Update on the latest in business:

FINANCIAL MARKETS

Tech stocks lead market lower

NEW YORK (AP) — Drops in big technology companies have led stocks broadly lower on Wall Street, easing major indexes off the latest record highs they set a day earlier.

The S&P 500 lost 0.9% while the tech-heavy Nasdaq fell twice as much, 1.9%.

Markets have been choppy as investors try to get a clearer picture of how well the economy is recovering from the pandemic and when the Federal Reserve will eventually ease up on its support for the economy. The central bank will release its latest report on Wednesday.

Investors looked over a mixed bag of earnings from several large companies.

HOME PRICES

US home prices surge 17% in May, fastest in 17 years

WASHINGTON (AP) — U.S. home prices registered the fastest growth in 17 years in May as a surge in demand for housing outstripped the supply.

The S&P CoreLogic Case-Shiller 20-city home price index, released today, soared 17% in May from a year earlier on top of a 15% jump in April. The May increase was the biggest since August 2004.

The hottest markets were Phoenix — where prices surged 25.9% — San Diego (24.7%) and Seattle (23.4%). All 20 cities reported faster year-over-year growth in May than they did in April.

CONSUMER CONFIDENCE

Consumer confidence up slightly in July

SILVER SPRING, Md. (AP) — U.S. consumer confidence was relatively unchanged from June to July, but remains at its highest level since February 2020, just before the coronavirus pandemic hit the U.S.

The Conference Board reports that its consumer confidence index inched up in July to 129.1, up from last month’s reading of 128.9. It’s the sixth straight month that the measurement has risen.

Consumers’ appraisal of current business conditions ticked up slightly to 160.3 from 159.6 in June. Consumers’ short term expectations came in at 108.4, down from 108.5 last month.

Economists watch consumer confidence because consumer spending accounts for 70% of economic activity.

UPS-RESULTS

Shipping continues at blistering pace, UPS earns $2.7B in Q2

ATLANTA (AP) — UPS had another strong quarter with shipments to homes continuing at a blistering pace, though revenue at home was a little weaker than some had expected. Domestic revenue still grew 10.2% to $14.40 billion in the second quarter, with per-piece revenue rising 13.4%. However, Wall Street had projected domestic revenue of $14.76 billion.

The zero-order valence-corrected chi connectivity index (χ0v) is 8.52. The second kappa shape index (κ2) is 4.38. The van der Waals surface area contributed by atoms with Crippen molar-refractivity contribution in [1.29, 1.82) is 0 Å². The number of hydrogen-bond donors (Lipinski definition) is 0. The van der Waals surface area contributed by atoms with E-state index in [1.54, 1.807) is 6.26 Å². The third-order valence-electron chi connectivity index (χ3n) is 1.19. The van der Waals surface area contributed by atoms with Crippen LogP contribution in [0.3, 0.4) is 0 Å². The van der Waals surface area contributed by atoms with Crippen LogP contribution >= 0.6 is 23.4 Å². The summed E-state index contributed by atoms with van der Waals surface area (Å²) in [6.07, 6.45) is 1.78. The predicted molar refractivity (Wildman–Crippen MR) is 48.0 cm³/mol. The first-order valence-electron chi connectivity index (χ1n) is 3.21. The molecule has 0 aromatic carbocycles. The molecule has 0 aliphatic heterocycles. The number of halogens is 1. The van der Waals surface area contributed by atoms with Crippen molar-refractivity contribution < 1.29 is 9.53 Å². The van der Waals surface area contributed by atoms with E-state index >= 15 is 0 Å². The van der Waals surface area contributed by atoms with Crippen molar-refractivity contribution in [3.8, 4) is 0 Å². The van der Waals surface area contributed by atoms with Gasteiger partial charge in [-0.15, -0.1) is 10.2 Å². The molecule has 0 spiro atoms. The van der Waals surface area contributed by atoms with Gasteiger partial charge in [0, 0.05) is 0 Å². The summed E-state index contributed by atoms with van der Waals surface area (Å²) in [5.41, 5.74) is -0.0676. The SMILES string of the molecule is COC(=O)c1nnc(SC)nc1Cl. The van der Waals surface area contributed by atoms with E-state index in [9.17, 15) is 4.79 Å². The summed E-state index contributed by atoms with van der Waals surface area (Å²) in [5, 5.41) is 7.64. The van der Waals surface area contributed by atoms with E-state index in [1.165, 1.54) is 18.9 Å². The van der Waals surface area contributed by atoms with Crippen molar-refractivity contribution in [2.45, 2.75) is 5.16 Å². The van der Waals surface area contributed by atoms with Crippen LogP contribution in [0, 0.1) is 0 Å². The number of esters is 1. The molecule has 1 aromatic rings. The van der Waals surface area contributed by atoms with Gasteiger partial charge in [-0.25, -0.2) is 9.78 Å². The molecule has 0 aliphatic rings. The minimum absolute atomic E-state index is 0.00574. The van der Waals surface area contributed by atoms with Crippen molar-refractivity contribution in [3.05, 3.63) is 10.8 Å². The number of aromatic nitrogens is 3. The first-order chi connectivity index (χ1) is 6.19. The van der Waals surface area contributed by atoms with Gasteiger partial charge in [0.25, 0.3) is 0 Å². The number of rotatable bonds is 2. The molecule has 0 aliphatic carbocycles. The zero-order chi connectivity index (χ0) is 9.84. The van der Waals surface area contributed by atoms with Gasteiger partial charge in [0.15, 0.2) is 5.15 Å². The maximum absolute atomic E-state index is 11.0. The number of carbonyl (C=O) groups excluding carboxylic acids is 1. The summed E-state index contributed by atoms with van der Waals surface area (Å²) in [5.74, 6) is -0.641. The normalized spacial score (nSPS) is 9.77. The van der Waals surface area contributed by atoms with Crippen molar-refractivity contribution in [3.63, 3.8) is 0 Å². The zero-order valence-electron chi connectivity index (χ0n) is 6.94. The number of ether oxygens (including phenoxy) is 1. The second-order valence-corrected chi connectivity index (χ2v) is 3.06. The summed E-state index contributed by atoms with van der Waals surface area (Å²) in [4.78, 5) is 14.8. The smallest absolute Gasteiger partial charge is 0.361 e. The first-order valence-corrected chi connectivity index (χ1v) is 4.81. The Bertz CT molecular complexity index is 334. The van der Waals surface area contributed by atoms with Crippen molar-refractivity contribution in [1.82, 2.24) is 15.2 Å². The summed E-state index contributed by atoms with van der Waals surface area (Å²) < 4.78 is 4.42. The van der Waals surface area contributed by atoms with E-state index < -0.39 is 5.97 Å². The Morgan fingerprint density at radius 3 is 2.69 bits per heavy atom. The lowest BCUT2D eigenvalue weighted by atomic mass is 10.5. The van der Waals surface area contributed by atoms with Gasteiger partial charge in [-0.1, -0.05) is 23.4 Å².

Revenue from international operations spiked 30% to $4.82 billion, which was better than the $4.57 billion analysts had expected.

For the three months ended June 30, UPS earned $2.68 billion, or $3.05 per share. Stripping out one-time costs, earnings were $3.06 per share, easily beating the $2.75 that Wall Street was looking for.

IMF-WORLD ECONOMIC OUTLOOK

IMF forecasts 6% global growth this year as economies reopen

WASHINGTON (AP) — The International Monetary Fund is sharply upgrading its economic outlook this year for the world’s wealthy countries, especially the United States, as COVID-19 vaccinations help sustain solid rebounds from the pandemic recession. But the 190-country lending agency has downgraded its forecast for poorer countries, most of which are struggling to vaccinate.

Overall, the IMF says it expects the global economy to expand 6% this year — a dramatic bounce-back from the world’s 3.2% economic contraction in the pandemic year of 2020. The IMF’s forecast, unchanged from its previous estimate in April, would mark the fastest calendar-year global growth in records dating to 1980.

PHILANTHROPY-GIVING PARTICIPATION

Study: Only half of American households donate to charity

UNDATED (AP) — For the first time in nearly two decades, only half of U.S. households donated to a charity.

The findings from an Indiana University study confirm a trend that is worrying experts. Donations to charitable causes are reaching record highs, but it’s being driven by an increasingly smaller slice of the population.

The study comes from a survey that has been tracking the giving patterns of more than 9,000 households since 2000. It shows giving participation rates for both religious and secular causes reached new lows in 2018, the latest year with comprehensive figures from those households.

Copyright © 2021 . All rights reserved. This website is not intended for users located within the European Economic Area.

Comments

Sign up for breaking news alerts